Refugee resettlements will resume with new rules that are meant to more strictly vet the backgrounds of potential immigrants.
The Wall Street Journal reports that the new rules include collecting more personal data, such as names of family members and prior employment information, as well as crosschecking social media posts to confirm information on applications to enter the US. Additionally, officials at the US Citizenship and Immigration Services who examine applications will be given improved training on detecting fraud.
Under the new policy, refugee admissions will resume from all countries, but a source familiar with the policy told the Journal that refugees from 11 targeted countries will be subject to additional screening. The 11 countries were not specified, but would almost certainly include Syria, Iran, Chad, Libya, Yemen, Somalia and North Korea.
Under President Trump’s initial immigration Executive Order, refugee admissions were totally suspended for 120 days. The ban went into effect in June after the Supreme Court upheld its constitutionality.
Under the old rules, American vetting of refugees was already among the toughest in the world. “The United States’ refugee vetting procedures—which include extensive and comprehensive interviews as well as multiple rounds of security vetting with an array of U.S. and international intelligence and law enforcement agencies—are widely recognized as the most stringent in the world,” Human Rights First, a pro-refugee group said in a statement last month.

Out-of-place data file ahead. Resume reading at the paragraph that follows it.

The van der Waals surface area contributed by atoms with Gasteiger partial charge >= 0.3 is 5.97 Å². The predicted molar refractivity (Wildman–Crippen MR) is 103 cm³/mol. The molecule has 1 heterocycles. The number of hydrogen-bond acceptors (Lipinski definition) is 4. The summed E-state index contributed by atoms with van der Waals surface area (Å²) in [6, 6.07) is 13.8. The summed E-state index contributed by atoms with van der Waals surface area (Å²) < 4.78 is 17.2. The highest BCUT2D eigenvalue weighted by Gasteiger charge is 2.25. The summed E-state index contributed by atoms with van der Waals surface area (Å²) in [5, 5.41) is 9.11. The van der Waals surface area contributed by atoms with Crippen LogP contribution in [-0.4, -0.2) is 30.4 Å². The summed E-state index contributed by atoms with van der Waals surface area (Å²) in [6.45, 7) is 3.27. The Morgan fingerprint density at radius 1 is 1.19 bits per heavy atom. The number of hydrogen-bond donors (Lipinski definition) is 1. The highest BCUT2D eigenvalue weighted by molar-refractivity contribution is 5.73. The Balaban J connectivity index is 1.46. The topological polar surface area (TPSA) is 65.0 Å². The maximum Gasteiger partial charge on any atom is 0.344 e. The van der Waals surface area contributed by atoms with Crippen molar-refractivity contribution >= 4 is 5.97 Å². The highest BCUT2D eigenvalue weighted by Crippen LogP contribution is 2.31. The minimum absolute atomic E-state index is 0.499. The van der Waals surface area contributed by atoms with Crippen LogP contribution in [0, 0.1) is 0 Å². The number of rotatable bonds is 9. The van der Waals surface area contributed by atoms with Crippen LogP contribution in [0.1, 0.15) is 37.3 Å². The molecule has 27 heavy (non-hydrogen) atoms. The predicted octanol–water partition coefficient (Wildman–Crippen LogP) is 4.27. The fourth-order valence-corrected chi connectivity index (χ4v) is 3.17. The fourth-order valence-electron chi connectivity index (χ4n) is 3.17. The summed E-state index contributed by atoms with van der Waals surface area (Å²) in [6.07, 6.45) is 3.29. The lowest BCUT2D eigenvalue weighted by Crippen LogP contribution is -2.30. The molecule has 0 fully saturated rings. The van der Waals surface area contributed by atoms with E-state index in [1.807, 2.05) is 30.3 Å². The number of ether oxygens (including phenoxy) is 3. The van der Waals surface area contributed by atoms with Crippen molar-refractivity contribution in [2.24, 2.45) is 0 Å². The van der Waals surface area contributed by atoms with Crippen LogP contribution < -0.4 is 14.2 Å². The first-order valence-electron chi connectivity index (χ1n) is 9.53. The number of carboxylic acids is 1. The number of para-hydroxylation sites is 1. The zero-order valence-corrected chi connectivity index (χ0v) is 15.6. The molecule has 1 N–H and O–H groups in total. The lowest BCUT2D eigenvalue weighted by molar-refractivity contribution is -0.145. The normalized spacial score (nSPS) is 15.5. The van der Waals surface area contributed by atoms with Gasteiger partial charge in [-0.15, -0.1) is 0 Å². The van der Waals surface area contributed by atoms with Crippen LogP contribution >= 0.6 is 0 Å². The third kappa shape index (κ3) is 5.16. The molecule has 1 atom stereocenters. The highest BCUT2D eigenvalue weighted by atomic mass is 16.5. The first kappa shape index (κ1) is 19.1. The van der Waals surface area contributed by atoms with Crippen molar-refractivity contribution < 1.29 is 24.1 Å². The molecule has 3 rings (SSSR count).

The Journal also notes that the Obama Administration also tried to increase vetting of social media posts, but that the program proved difficult because it was so labor intensive. The Trump Administration has not indicated how it will handle the social media vetting.
Although refugees have carried out terror attacks in other countries, only one refugee in the United States has been convicted on terror-related charges. Fazliddin Kurbanov, an Uzbekistan national admitted to the US in 2009, was convicted in 2013. Abdul Razak Ali Artan, who carried out stabbing attacks at Ohio State University in 2016, was a Somali refugee. The Tsarnaev brothers, who carried out the Boston Marathon bombing, came to the US from Chechnya, but were not classified as refugees. Many other domestic terrorists were second-generation immigrants.
As part of the revisions to immigration policies, the Trump Administration limited the number of refugees that would be allowed into the US to 45,000. In contrast, the Obama Administration had planned to allow 110,000 refugees in 2017. There is no indication that the refugee cap will be changed under the new policy.